Missionary vocation: the story of Brother Peter

A vocation within a vocation arrived after more than twenty years of priesthood: this is the story of Br Pietro Mechelli, an Italian friar, originally from Orvieto, who at the age of 53 decided to offer himself as a missionary of the Order in Turkey. “I became a priest in 1994,” explains Br Pietro. “I lived in Umbria, carrying out various services until I moved to the Sanctuary of San Damiano”. During his service in the sanctuary, in a quiet place of spirituality, such as that of San Damiano in Assisi, Br Pietro felt the call to change his life radically for the second time after the first call to become a friar minor. “In December 2016, the person in charge of the order’s missions came to visit our fraternity,” says Br Pietro. “I was not even supposed to attend this meeting because I was busy with other duties, but a brother urged me to attend. As I listened to the friar speak about the missionary vocation, even though I was already 53 years old, he seemed to speak for me. Thus was born within me this desire to offer myself for the mission that the Order needed: Turkey”. After months of reflection and discernment, Br Peter was then able to leave without neglecting language training. For this type of destination, it is necessary to learn English and then Turkish.

“I left full of joy and with a lot of enthusiasm, but certainly with a concern for the language,” explains the friar. Each mission has a specific aspect, but one starts by questioning oneself. The first form of evangelisation must be done in one’s own heart to experience an international community of friars, and this is how it was for me”.

After spending the first few years in Istanbul, Br Peter is now in Izmir, where, together with other Franciscans, he looks after two parish churches. It is a different and less traditionalist reality than in Istanbul, but the Franciscan presence has the same mission of dialogue and sharing the life of the locals. Among those who attend the parish, there are also many migrants from different countries of the world, European workers or locals. “We friars are among the people, we welcome people into the church, we dedicate time to visits, which are often from Muslim tourists,” continues Br Peter. “In Turkey, we are a bridge between Catholics and the Muslim world, starting with the people we meet in the street or in church, up to the authorities like the imams. We are also committed to ecumenical dialogue”.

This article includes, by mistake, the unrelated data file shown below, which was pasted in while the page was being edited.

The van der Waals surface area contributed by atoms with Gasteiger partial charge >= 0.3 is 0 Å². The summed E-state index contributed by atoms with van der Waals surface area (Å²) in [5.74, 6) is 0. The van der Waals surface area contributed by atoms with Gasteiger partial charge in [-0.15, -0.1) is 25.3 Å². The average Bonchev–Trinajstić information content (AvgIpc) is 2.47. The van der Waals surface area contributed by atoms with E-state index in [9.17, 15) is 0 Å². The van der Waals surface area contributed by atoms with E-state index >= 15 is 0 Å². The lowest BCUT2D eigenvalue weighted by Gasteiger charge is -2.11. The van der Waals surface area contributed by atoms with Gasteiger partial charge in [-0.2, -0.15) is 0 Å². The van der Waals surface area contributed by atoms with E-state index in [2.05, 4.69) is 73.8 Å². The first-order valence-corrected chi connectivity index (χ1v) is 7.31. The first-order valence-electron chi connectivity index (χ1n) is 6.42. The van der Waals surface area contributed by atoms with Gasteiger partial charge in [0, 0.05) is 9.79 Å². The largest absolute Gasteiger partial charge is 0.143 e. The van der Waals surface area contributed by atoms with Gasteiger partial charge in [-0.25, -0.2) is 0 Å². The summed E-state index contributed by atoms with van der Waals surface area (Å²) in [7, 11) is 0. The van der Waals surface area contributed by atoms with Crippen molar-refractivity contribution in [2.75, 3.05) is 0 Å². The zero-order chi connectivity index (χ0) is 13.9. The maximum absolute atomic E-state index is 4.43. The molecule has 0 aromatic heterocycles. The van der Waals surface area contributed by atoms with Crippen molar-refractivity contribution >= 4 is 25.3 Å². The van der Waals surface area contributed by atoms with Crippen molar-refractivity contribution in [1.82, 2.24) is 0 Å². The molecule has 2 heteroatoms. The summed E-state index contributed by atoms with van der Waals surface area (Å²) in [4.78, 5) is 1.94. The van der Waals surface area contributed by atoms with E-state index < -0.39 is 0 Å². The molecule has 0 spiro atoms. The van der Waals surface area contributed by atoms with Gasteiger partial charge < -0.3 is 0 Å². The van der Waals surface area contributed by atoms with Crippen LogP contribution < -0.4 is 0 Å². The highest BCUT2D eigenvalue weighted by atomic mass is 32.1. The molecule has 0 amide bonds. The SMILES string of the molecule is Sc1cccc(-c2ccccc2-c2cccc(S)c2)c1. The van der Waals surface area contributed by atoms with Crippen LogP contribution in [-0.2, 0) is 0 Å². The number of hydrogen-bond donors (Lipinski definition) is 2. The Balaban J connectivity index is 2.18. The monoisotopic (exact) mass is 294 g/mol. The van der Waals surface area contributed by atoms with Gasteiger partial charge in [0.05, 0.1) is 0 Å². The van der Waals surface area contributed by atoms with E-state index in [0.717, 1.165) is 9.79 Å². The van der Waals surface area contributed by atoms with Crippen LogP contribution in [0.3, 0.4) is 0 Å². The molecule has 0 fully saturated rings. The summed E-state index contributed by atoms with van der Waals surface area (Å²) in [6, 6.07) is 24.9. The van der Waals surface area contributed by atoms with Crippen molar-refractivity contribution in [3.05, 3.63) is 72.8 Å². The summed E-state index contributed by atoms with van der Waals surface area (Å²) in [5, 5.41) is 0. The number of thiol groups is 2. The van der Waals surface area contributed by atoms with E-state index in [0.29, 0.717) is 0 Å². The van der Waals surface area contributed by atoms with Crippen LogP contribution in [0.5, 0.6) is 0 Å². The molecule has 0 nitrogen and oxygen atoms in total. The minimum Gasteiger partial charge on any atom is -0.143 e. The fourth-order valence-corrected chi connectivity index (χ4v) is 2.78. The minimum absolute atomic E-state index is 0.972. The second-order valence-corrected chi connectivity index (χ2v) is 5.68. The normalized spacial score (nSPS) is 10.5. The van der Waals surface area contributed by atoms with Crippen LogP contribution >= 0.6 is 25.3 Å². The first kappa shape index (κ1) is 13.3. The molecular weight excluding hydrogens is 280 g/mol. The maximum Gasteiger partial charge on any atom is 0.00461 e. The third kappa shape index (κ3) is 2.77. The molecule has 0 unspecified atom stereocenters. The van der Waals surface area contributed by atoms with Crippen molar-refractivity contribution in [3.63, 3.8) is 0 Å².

Br Peter remembers well his first significant encounter when he arrived in Turkey: “Once in the street, a young man stopped me to ask me for a cigarette and then asked me if I was a Christian. It was the first time someone asked me such a direct question, and I had to give my testimony of being a Christian and a priest. Then he asked me what it meant to be Catholic and to stay and talk to me”. Despite the difficulties of living as a minority in an overwhelmingly Muslim country, Br Peter is clear about the mission of the friars: “We aim to share moments of reflection, meetings with ordinary people, and only then can we share our faith”. A constant in the life of the Franciscans in Turkey, however, must be an intense prayer life and an authentic fraternal life, according to the friar. “One of the graces of this mission in Turkey is to be in an international community,” Br Peter says.”It is nice to be able to share a piece of my religious life with people who are different from me, who broaden my mind and make me breathe the greatness of the Franciscan family.

B.G.